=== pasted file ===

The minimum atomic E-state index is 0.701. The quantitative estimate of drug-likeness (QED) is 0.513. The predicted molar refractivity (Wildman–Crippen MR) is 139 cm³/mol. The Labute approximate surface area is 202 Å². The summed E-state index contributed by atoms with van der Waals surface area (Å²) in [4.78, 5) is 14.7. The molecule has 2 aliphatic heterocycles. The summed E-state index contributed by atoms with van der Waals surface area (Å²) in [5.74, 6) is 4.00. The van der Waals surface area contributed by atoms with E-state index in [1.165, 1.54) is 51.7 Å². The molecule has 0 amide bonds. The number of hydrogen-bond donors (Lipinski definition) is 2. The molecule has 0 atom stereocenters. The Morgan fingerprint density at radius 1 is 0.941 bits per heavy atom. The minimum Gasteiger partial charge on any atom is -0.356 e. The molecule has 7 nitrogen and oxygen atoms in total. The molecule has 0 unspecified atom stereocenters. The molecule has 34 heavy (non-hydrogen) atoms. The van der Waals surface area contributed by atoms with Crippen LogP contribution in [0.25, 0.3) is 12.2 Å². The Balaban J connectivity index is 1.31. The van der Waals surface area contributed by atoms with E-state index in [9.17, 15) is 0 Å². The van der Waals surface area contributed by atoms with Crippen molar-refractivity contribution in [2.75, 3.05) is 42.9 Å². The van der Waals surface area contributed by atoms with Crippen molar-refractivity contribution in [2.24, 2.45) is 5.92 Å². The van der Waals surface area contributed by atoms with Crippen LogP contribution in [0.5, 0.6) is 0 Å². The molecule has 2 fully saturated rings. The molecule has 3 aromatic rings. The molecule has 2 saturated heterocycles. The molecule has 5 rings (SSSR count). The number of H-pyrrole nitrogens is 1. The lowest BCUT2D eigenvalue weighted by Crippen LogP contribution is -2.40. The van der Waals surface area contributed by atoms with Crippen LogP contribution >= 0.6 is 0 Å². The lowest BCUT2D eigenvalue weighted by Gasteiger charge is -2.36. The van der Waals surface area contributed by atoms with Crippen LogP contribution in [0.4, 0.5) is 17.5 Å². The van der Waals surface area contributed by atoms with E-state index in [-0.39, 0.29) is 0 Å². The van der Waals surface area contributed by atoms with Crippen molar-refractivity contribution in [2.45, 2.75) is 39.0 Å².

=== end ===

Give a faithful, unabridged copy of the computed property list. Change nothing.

The minimum atomic E-state index is 0.701. The quantitative estimate of drug-likeness (QED) is 0.513. The predicted molar refractivity (Wildman–Crippen MR) is 139 cm³/mol. The Labute approximate surface area is 202 Å². The summed E-state index contributed by atoms with van der Waals surface area (Å²) in [4.78, 5) is 14.7. The molecule has 2 aliphatic heterocycles. The summed E-state index contributed by atoms with van der Waals surface area (Å²) in [5.74, 6) is 4.00. The van der Waals surface area contributed by atoms with E-state index in [1.165, 1.54) is 51.7 Å². The molecule has 0 amide bonds. The number of hydrogen-bond donors (Lipinski definition) is 2. The molecule has 0 atom stereocenters. The Morgan fingerprint density at radius 1 is 0.941 bits per heavy atom. The minimum Gasteiger partial charge on any atom is -0.356 e. The molecule has 7 nitrogen and oxygen atoms in total. The molecule has 0 unspecified atom stereocenters. The molecule has 34 heavy (non-hydrogen) atoms. The van der Waals surface area contributed by atoms with Crippen LogP contribution in [0.25, 0.3) is 12.2 Å². The Balaban J connectivity index is 1.31. The van der Waals surface area contributed by atoms with E-state index in [9.17, 15) is 0 Å². The van der Waals surface area contributed by atoms with Crippen molar-refractivity contribution in [2.75, 3.05) is 42.9 Å². The van der Waals surface area contributed by atoms with Crippen molar-refractivity contribution in [2.24, 2.45) is 5.92 Å². The van der Waals surface area contributed by atoms with Crippen LogP contribution in [0.5, 0.6) is 0 Å². The molecule has 2 fully saturated rings. The molecule has 3 aromatic rings. The molecule has 2 saturated heterocycles. The molecule has 5 rings (SSSR count). The number of H-pyrrole nitrogens is 1. The lowest BCUT2D eigenvalue weighted by Crippen LogP contribution is -2.40. The van der Waals surface area contributed by atoms with Crippen LogP contribution >= 0.6 is 0 Å². The lowest BCUT2D eigenvalue weighted by Gasteiger charge is -2.36. The van der Waals surface area contributed by atoms with Crippen LogP contribution in [0.4, 0.5) is 17.5 Å². The van der Waals surface area contributed by atoms with E-state index in [-0.39, 0.29) is 0 Å². The van der Waals surface area contributed by atoms with Crippen molar-refractivity contribution in [2.45, 2.75) is 39.0 Å².